Gov. Wes Moore (D) on Wednesday pledged to include a “labor peace” agreement when the state next awards a contract to run the concessions operations at BWI Thurgood Marshall Airport.
Moore made the public commitment, which has been long sought by labor leaders and many lawmakers and other stakeholders, as the Board of Public Works voted unanimously to extend the contract of the current airport concessionaire on a month-to-month basis. Just last week, Moore ordered the Maryland Aviation Administration to go back to the drawing board in its efforts to award a long-term contract to run retail, food, and other hospitality services at the region’s busiest airport.
Moore on Wednesday said he and the other members of the BPW — Comptroller Brooke Lierman (D) and Treasurer Dereck Davis (D) — were in accord on insisting that the new contract include a provision that would allow airport service workers to unionize and seek collective bargaining rights. And he said that the massive concessions contract would become an integral part of the state’s strategy to improve the airport.
“When you think about the work at the airport, when you think about BWI Marshall, it’s absolutely critical that it be an economic engine for our state and also our region,” Moore said. “And when it comes to the concessions operations at our airport, it’s going to be a key element to the growth and success of the airport, and the growth and success of the airport is a critical part of Maryland’s growth.”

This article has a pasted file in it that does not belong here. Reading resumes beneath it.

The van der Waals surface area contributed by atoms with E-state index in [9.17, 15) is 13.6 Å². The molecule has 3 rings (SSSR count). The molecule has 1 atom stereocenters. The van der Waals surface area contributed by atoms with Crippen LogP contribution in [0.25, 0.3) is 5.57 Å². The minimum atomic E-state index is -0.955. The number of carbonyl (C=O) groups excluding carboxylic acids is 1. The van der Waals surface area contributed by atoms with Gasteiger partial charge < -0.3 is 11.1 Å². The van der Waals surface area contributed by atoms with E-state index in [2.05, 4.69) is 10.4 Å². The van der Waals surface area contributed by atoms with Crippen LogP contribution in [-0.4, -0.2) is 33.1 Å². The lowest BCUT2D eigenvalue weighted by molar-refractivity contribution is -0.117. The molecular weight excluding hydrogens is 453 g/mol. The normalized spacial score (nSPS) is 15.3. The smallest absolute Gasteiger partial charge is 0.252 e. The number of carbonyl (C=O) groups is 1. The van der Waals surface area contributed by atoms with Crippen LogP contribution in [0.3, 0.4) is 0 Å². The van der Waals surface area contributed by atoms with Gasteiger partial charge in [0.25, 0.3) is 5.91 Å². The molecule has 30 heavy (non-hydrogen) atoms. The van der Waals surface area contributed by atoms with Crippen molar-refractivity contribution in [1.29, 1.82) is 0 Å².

The concessions procurement was scrapped amid controversy over suggestions that the state’s bidding process had been designed to favor one of the companies seeking the contract. Last year, the Maryland Aviation Administration, which operates BWI, put out a Request for Proposal (RFP) seeking a vendor to run concessions at the airport for 20 years.
Even before that process became bogged down by charges of favoritism, certain stakeholders were disappointed that the Hogan administration had not included language in the call for bids last year requiring a labor peace agreement. These public agreements, which often become a part of expansive and lengthy contracts, ensure that workers who attempt to unionize will not be penalized by their managers and also ensure that there won’t be disruptions in service by a worker walkout or slow-down.
“It’s a big deal,” said Del. Marc Korman (D-Montgomery), the chair of the House Appropriations Subcommittee on Transportation and the Environment.
Roxie Herbekian, president of UNITE Here Local 7, which represents about 300 food and retail workers at the airport, hailed Moore’s pledge.
“I think it’s good news for the state of Maryland,” Herbekian said. “What the labor peace does is prevent any disruptions of services…This has been a long, arduous process. Gov. Moore wants to get it right on all aspects of the [concessions] contract.”
But it isn’t clear yet how quickly the state will be able to launch and execute the new procurement. The current concessionaire, Fraport, has held the contract for 18 years, and its current arrangement with the state was due to expire on March 31. With its vote Wednesday, the Board of Public Works extended Fraport’s hold on the contract indefinitely, on a month-to-month basis. The state can end the contract with 60 days’ notice.